Well... it is the reason. But... when you write a usual text, for instance in MWord, you have the same "problem". A normal text is not format-flowed. At least it must not be done such by a writer himself. A human must think about contents, but not about how to preserve a long line paragraph. Also, it is usual that you cannot have all programs visible simultaneously. That's why all dictionaries work as pop-up software. A help program pops up, you look what you
    want and then the help program went behind your editor, and you again see all the text in a normal size window.

    But if you have a display of a big width you can set up a small size font, and the standard 80 symbols width. In this case you will be able to run another program and both the programs will be visible on the display together.

    Any person writes messages using short lines, but before sending
    your editor UNFORMATS these short lines paragraphs into one long
    line paragraphs and send it in the form of a single line. The
    program does not pay attention on your "/r/n".

    I don't understand this idea. In this case all #13#10 would be
    deleted, and there would be no paragraphs at all, but see:

    -----Beginning of the citation-----
    Par1
    Par2
    Par3
    -----The end of the citation-----

    Nothing is deleted! I write long lines from the beginning, and the software saves long lines and doesn't delete my line breaks!

    I think you are right - most programs do not do such a thing. But anyway, it is
    strange to demand from the person to write long line paragraphs. Suppose, he used to type texts on his typewriter, e-mail client, word processor and press Enter every line.

    Maybe it's your Fidolook deletes something, I don't know. The
    problem with deleting ALL #13#10 is that you will get only one
    paragraph, but people usually divide long texts to many paragraphs according to sense, and you will not be able to restore these
    paragraphs backwards.

    Why, there is a standard that paragraphs must be separated by a empty line. In Russia we like very much so called "red paragraphs" where paragraphs are put without a empty line, but every paragraph begins with 4-8 spaces.

    Windows does not require to use long paragraphs.

    Yep, but if you put your text to Word and try to print it, you will
    see that only half of the paper sheet is used: http://savepic.su/1642199.htm

    Well, but have you ever thought why a text page has 60-70 symbols? It is a compromise between line's symbol number and the font size. Text letters are not
    too small and not too big. So if my page is too narrow it means it was printed with too small font. Increase the font size and you will have a standard text, easy to read.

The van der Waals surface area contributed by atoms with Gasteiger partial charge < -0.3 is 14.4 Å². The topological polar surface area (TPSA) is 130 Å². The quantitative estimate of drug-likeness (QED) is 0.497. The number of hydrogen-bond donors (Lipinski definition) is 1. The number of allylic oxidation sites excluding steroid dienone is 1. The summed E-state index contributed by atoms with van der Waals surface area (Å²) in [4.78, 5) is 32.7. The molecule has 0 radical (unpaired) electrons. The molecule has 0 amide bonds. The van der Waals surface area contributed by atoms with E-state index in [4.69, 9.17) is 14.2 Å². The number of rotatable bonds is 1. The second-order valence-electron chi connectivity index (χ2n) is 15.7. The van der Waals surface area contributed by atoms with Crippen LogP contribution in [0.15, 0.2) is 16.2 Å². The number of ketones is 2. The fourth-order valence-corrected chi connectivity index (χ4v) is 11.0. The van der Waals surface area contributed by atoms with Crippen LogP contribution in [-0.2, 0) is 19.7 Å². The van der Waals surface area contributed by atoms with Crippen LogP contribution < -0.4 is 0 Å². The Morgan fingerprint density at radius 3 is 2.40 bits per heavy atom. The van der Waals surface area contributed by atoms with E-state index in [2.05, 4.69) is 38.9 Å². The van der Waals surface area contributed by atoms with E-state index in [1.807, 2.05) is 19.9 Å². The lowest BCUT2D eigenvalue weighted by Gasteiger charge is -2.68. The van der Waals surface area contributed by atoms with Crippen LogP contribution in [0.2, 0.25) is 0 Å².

If I had sent my message with single line paragraphs you could have done two things. First - to print it with the small font and have 150 symbols per line. But two long adjoining lines are poorly readable. Second - you can increase your font and print it in the standard way 60 - 70 symbol per line.

    Print this message as you did, with the small font and you'll see that it is not good looking when one paragraphs are formatted (quoted ones) and the other printed as long lines.

    [...The wider our mugs the tighter our rows]
    Bye Anatoliy!
    Alexander (yAlexKo[]yandex.ru) + 2:5020/2140.91
    fido7.english-tutor 2012



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  • From alexander koryagin@2:5020/400 to Ardith Hinton on Sat Mar 3 08:24:55 2018
    From: "alexander koryagin" <koryagin@erec.ru>

    F2EP
    Hi, Ardith Hinton! How are you?
    on Tuesday, 24 of April, I read your message to alexander koryagin
    about "Program Quoter - you are very welcomed"

    But I strongly doubt that you always make your windows so wide to be
    able to write 120 symbol lines.

    Maybe he can, if he is using a GUI interface and/or he has a wider screen than you & I do and/or he has 25-year-old eyes.... ;-)

    I also tend to make a clear distinction between reading & writing, however. Just for fun I typed a series of periods here to see if there was a limit to how many characters I could type on a single line. At 294
    I figured there was no point in proceeding any further, because in actual practice I am using words & I would have been feeling quite lost shortly after whatever I'd just written began to disappear off the screen to my left. Once I'd saved my experiment timEd organized it this way:


    _ _ O / _ C_U_T_ H_E_R_E_ _ _ _
    O \
    <skipped>

    Probably some people say to you that you need to switch your editor to so called wrapped mode. In this mode you write your sentences without using Enter key and your lines are wrapped automatically. They are wrapped only _visually_, and in reality you write long line paragraphs.

    IOW, the author of timEd seems to agree with you & with the publishers of the non-reference book which came closest to hand in our household as to the line length we can reasonably expect other adults to take in.

    Besides, there are a great lot of text MSDOS documents which are formatted and justified. Surely every fidonet user must have the possibility to post such documents as they are, i.e. in the formatted form. And it is quite logical to demand that every fidonet user must have the possibility to read them properly.

    The only problem is to decide what to do when a person wants to quote the formatted text. There are two ways: the simple one is when a person simply adds quoting symbols on(?) the left of the text, but this way makes the lines longer. The cooler way is when he adds quoting marks and then reformats the quoted paragraphs to prevent them from being excessively wide.

    [...LIZA: I dont want to talk grammar. I want to talk like a lady.]
    Bye Ardith!
    Alexander (yAlexKo[]yandex.ru) + 2:5020/2140.91
    fido7.english-tutor 2012